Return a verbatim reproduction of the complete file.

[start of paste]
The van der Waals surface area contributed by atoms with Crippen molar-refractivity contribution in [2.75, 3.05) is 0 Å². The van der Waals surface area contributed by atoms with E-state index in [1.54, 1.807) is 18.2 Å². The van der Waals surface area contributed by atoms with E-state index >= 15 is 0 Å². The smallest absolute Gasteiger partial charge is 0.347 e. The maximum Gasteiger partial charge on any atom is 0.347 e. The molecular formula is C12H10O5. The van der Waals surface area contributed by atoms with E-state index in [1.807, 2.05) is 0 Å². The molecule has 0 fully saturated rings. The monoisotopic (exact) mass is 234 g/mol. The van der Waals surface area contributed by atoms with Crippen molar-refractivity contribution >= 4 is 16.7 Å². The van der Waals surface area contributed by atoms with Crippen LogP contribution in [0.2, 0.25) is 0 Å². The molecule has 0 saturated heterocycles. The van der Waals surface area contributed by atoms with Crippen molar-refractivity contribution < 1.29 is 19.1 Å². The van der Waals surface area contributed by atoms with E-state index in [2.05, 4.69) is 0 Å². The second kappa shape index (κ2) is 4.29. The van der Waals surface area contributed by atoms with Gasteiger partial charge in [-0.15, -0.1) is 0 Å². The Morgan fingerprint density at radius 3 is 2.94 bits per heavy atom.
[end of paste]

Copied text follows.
The van der Waals surface area contributed by atoms with Crippen molar-refractivity contribution in [2.75, 3.05) is 0 Å². The van der Waals surface area contributed by atoms with E-state index in [1.54, 1.807) is 18.2 Å². The van der Waals surface area contributed by atoms with E-state index >= 15 is 0 Å². The smallest absolute Gasteiger partial charge is 0.347 e. The maximum Gasteiger partial charge on any atom is 0.347 e. The molecular formula is C12H10O5. The van der Waals surface area contributed by atoms with E-state index in [1.807, 2.05) is 0 Å². The molecule has 0 fully saturated rings. The monoisotopic (exact) mass is 234 g/mol. The van der Waals surface area contributed by atoms with Crippen molar-refractivity contribution >= 4 is 16.7 Å². The van der Waals surface area contributed by atoms with Crippen LogP contribution in [0.2, 0.25) is 0 Å². The molecule has 0 saturated heterocycles. The van der Waals surface area contributed by atoms with Crippen molar-refractivity contribution < 1.29 is 19.1 Å². The van der Waals surface area contributed by atoms with E-state index in [2.05, 4.69) is 0 Å². The second kappa shape index (κ2) is 4.29. The van der Waals surface area contributed by atoms with Gasteiger partial charge in [-0.15, -0.1) is 0 Å². The Morgan fingerprint density at radius 3 is 2.94 bits per heavy atom.